Disputes over the suitability of a job offered are not acts of non-co-operation, nor is non-co-operation meant to apply to workers who raise a health and safety concern under the Occupational Health and Safety Act or the Canada Labour Code.
WSIB finds the job offer is suitable
If the WSIB determines that the specific job offered is suitable, the WSIB informs both parties of the decision. The worker is expected to return to the job.
The WSIB generally adjusts the worker's wage loss benefits based on the earnings of the offered job, as of the date of the worker’s next available shift.
WSIB finds the job offer is not suitable
If the WSIB determines that the specific job offered is not suitable, the WSIB informs both parties of the decision. The injury employer must continue to attempt to identify the next most suitable job that is available, or becomes available short of undue hardship.
The WSIB will generally continue to pay wage loss benefits to the worker as long as they continue to demonstrate co-operation with the injury employer and the WSIB in the RTW process, and no suitable worker is available.
Duration of the co-operation obligations
Co-operation obligations apply to the workplace parties from the date of injury until the earlier of the date:
- the worker’s loss of earnings (LOE) benefits can no longer be reviewed by the WSIB. This is usually at 72 months post injury; however, if LOE benefits qualify to be reviewed post 72 months, the co-operation obligations may apply during the additional LOE review period. For more information, see 18-03-06, Final LOE Benefit Review
- there is no longer an employment relationship between the workplace parties because either the worker voluntarily quits, or the injury employer terminates the employment for reasons unrelated to either the work-related injury/disease or the worker’s claim for benefits
- the WSIB is satisfied that suitable work with the injury employer is not available, will likely not become available, or will not continue to exist in the reasonably foreseeable future, or
- the WSIB is satisfied that the injury employer has met its cooperation obligations by offering suitable work, and the worker does not return to the job following the finding that the job is suitable.
In cases where there is no longer an employment relationship between the workplace parties, or when the WSIB has determined that suitable work is not available with the injury employer, the worker continues to be obliged to cooperate in all aspects of their RTW assessments and RTW plans.
Following the sale or transfer of a business that employs workers covered under the Workplace Safety and Insurance Act, 1997, as amended, the question of whether co-operation obligations attach to a successor employer depends on whether the successor employer is the same legal entity as the original employer.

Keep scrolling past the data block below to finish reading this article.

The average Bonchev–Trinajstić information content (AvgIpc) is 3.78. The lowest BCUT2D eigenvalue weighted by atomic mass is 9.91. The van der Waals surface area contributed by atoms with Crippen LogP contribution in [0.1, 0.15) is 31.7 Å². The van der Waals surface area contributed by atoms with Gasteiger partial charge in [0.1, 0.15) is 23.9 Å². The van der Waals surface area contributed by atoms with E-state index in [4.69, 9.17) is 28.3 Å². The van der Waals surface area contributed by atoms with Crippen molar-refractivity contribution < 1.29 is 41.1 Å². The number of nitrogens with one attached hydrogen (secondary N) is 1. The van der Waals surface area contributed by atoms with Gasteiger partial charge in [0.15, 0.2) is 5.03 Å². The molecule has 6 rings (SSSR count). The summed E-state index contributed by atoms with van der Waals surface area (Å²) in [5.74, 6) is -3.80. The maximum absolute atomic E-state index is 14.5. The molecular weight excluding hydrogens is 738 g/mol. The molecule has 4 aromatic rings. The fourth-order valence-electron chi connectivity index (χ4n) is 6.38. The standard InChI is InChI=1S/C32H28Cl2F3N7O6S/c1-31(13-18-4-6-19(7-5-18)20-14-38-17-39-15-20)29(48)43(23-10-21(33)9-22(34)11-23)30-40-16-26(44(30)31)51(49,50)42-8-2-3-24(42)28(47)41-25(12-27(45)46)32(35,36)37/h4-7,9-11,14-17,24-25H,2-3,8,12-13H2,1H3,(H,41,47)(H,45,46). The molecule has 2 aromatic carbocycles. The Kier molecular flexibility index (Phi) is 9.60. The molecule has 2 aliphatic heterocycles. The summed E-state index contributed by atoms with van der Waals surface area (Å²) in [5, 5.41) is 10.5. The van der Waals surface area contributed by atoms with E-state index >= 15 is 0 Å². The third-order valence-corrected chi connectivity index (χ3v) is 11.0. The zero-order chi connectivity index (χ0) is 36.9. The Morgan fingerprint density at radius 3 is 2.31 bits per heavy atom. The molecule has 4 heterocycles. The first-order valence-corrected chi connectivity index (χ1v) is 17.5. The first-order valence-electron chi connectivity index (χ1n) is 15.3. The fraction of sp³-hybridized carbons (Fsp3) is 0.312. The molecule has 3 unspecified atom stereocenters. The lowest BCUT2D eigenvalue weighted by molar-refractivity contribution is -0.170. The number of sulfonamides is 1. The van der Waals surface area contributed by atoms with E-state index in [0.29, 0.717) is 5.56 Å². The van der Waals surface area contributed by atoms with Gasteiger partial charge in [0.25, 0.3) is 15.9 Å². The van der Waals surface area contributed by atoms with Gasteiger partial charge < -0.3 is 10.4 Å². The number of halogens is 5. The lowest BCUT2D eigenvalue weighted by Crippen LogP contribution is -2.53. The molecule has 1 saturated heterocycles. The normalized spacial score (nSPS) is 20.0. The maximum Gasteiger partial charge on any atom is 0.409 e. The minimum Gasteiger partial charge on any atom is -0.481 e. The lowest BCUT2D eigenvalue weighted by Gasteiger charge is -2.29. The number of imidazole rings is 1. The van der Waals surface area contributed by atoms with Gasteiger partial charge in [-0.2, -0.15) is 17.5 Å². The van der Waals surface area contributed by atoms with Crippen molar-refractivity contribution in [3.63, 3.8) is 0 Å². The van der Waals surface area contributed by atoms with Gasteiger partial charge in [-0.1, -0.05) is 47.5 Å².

If the successor employer is the same legal entity as the original employer, co-operation obligations generally attach to the successor employer. On the other hand, if the successor employer is a different legal entity than the original employer, the co-operation obligations generally do not attach to the successor employer.
Complying with co-operation obligations
At the request of a workplace party, or on its own initiative, the WSIB can review whether an injury employer and/or the worker has fully complied with their co-operation obligations.
In assessing whether co-operation has taken place, the WSIB generally looks to the pattern of actions and behaviours of the workplace parties. The WSIB considers and weighs all of the relevant facts and circumstances, including the capability to carry out the obligation and the degree to which the workplace party has initiated/participated in required activities.
Failure to comply with co-operation obligations may result in penalties for the worker and/or injury employer. Specifically, the WSIB may:
- reduce or suspend the worker’s benefits, and/or
- levy a penalty on the injury employer that is equivalent to the costs of providing benefits to the worker.
Factors that will not lead to non-co-operation penalties
The WSIB reviews the specific facts of each situation but generally does not levy non-co-operation penalties if it determines the injury employer and/or worker have not met their co-operation obligations due to compelling reasons.
Compelling reasons for injury employers being unable to co-operate are generally limited to circumstances such as a summer or holiday shutdown, general layoff, strike or lockout, and/or corporate reorganization. In the case of small employers, such circumstances may also include a death in the family or an unexpected illness or accident. These circumstances are typically of short duration.